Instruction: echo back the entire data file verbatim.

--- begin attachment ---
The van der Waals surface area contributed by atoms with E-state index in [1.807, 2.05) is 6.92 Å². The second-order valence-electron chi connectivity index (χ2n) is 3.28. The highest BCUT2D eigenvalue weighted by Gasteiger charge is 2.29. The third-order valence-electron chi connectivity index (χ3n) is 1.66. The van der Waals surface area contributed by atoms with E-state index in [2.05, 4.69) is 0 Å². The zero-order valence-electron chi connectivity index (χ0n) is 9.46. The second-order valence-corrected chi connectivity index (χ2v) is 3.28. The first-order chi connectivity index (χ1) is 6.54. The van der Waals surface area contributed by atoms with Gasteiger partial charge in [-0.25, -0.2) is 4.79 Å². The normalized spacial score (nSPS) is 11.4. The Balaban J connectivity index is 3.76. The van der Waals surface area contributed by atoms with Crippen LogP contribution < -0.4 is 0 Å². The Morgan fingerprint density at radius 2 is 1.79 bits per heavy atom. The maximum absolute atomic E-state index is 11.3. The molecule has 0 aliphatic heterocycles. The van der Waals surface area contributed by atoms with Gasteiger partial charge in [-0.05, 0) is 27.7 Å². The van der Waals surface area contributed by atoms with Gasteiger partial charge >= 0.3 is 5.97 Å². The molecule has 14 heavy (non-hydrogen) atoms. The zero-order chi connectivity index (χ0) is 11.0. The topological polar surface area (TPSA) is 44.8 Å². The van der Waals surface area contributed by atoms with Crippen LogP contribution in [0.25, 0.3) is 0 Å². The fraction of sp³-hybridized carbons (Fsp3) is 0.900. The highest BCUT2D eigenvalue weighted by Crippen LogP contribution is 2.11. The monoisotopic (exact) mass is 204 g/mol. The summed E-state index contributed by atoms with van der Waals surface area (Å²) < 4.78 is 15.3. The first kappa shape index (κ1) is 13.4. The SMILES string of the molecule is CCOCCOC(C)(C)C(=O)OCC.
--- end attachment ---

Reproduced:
The van der Waals surface area contributed by atoms with E-state index in [1.807, 2.05) is 6.92 Å². The second-order valence-electron chi connectivity index (χ2n) is 3.28. The highest BCUT2D eigenvalue weighted by Gasteiger charge is 2.29. The third-order valence-electron chi connectivity index (χ3n) is 1.66. The van der Waals surface area contributed by atoms with E-state index in [2.05, 4.69) is 0 Å². The zero-order valence-electron chi connectivity index (χ0n) is 9.46. The second-order valence-corrected chi connectivity index (χ2v) is 3.28. The first-order chi connectivity index (χ1) is 6.54. The van der Waals surface area contributed by atoms with Gasteiger partial charge in [-0.25, -0.2) is 4.79 Å². The normalized spacial score (nSPS) is 11.4. The Balaban J connectivity index is 3.76. The van der Waals surface area contributed by atoms with Crippen LogP contribution < -0.4 is 0 Å². The Morgan fingerprint density at radius 2 is 1.79 bits per heavy atom. The maximum absolute atomic E-state index is 11.3. The molecule has 0 aliphatic heterocycles. The van der Waals surface area contributed by atoms with Gasteiger partial charge in [-0.05, 0) is 27.7 Å². The van der Waals surface area contributed by atoms with Gasteiger partial charge >= 0.3 is 5.97 Å². The molecule has 14 heavy (non-hydrogen) atoms. The zero-order chi connectivity index (χ0) is 11.0. The topological polar surface area (TPSA) is 44.8 Å². The van der Waals surface area contributed by atoms with Crippen LogP contribution in [0.25, 0.3) is 0 Å². The fraction of sp³-hybridized carbons (Fsp3) is 0.900. The highest BCUT2D eigenvalue weighted by Crippen LogP contribution is 2.11. The monoisotopic (exact) mass is 204 g/mol. The summed E-state index contributed by atoms with van der Waals surface area (Å²) < 4.78 is 15.3. The first kappa shape index (κ1) is 13.4. The SMILES string of the molecule is CCOCCOC(C)(C)C(=O)OCC.